University of the Nations Lecture YWAM’s University of the Nations (U of N) operates in 650 locations in 160 countries, providing programs in approximately 100 languages around the world. The U of N is committed to teach and develop men and women spiritually, culturally, intellectually and professionally.

As a student in the U of N, you are nurtured as a whole person. You learn in a discipling environment where growth in character and walking in the ways of the Lord are fundamental. You study only one subject at a time in a 12-week modular system, each course approached from a Christian perspective.

The U of N aims to equip students to serve in all spheres of society and in all nations. The goal of the U of N is to teach students how to apply biblical truth practically and to fulfill the Great Commission (Matthew 28:18-20).

The core program in the U of N is the Discipleship Training School (DTS) which is required for all other U of N courses.

To find a University of the Nations course, pick Training from the search bar above, and type in subject words (such as Bible or Counseling) or countries or cities. Also visit the University of the Nations website.

Areas of Study

The U of N offers Associate’s degrees, Bachelor’s degrees, and Master’s degrees from its seven colleges. The seven colleges have been designed to bring God’s truth and hope to the seven most influential areas of society. These colleges are:

  • College of the Arts and Sports
  • College of Christian Ministries
  • College of Communication
  • College of Counseling and Health Care
  • College of Education
  • College of Humanities and International Studies
  • College of Science and Technology

There are also six interdisciplinary centers:

  • Community Development Centre
  • The Centre for Discipleship Training Schools
  • The Family Resource Centre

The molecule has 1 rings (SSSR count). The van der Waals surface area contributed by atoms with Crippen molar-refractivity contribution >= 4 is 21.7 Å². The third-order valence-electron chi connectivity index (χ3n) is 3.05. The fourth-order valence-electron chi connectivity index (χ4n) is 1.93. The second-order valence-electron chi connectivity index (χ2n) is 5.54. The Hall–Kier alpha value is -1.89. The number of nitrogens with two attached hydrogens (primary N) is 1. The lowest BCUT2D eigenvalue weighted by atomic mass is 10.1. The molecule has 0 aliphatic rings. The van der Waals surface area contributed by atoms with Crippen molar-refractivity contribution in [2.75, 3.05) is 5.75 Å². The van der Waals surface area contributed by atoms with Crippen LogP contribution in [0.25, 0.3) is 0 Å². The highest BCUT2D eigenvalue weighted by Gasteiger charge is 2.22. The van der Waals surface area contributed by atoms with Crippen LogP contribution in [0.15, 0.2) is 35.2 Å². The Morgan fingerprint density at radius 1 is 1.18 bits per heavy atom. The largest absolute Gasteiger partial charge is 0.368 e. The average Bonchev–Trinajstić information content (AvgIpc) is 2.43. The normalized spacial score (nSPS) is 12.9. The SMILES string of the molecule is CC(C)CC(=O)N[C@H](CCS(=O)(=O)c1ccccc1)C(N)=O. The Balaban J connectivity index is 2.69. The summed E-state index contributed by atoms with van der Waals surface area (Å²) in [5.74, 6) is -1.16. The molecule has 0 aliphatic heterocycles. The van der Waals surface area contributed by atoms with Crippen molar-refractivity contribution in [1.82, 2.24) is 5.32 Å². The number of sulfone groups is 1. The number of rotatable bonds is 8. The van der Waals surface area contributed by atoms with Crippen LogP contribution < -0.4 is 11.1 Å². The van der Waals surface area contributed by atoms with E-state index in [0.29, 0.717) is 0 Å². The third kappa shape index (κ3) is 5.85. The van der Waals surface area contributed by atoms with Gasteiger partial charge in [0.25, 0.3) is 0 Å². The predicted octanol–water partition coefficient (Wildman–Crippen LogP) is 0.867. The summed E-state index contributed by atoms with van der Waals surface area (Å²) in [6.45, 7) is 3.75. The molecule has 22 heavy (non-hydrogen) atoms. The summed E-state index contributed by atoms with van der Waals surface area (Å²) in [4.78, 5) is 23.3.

• The Student Mobilization Centre
  • The GENESIS Centre
  • The Centre for European Studies

Live-Learn Environment

Students in the University of the Nations live together in dormitories, study together in class and work together on each U of N campus. This community learning concept embodies the New Testament model of Christians who live and learn together and work toward common objectives. This family-style approach implies a sharing of meals, resources, ideas and talents in a spirit of love and unity. Our students and staff come from many nations, cultures, denominations and generations, and God forms us into a beautiful family. The live-learn concept gives students remarkable access to our faculty and staff, who model the life of Christ in many everyday settings. Through the combination of academic study and community life, students grow in character as well as wisdom.

Our Modular Education System

Unlike typical universities, where students take several subjects in any given quarter or semester, University of the Nations students take only one 12-unit school per quarter. This gives our students an in-depth understanding of that subject. Each week, the school focuses on a different theme within that subject, instructed by international speakers who are respected within their fields. Each school is typically followed by an internship or cross-cultural field assignment to give immediate application of what was learned. We believe the best way to learn is by doing.

An added benefit of the modular system is the relational dynamic it creates. Most of our classes are small enough for our students to get to know one another well. From this comes many lasting friendships, greater cross-cultural understanding and an amazing network of connections within the larger YWAM family.

Multi-Cultural and Cross-Cultural

Our courses are offered all over the world with students from multiple nations in each school. You can study the Bible in Taiwan for nine months, then go to another location in Asia to teach others how to study the Bible for themselves. You will learn by doing and you can gain insights while you serve in cultures different from yours.


Some University of the Nations students have received transfer credit for some of their U of N courses. This credit has been granted by other higher educational institutions rather than by accrediting agencies. Also, certain universities have accepted U of N degree graduates into advanced studies (usually Master’s programs).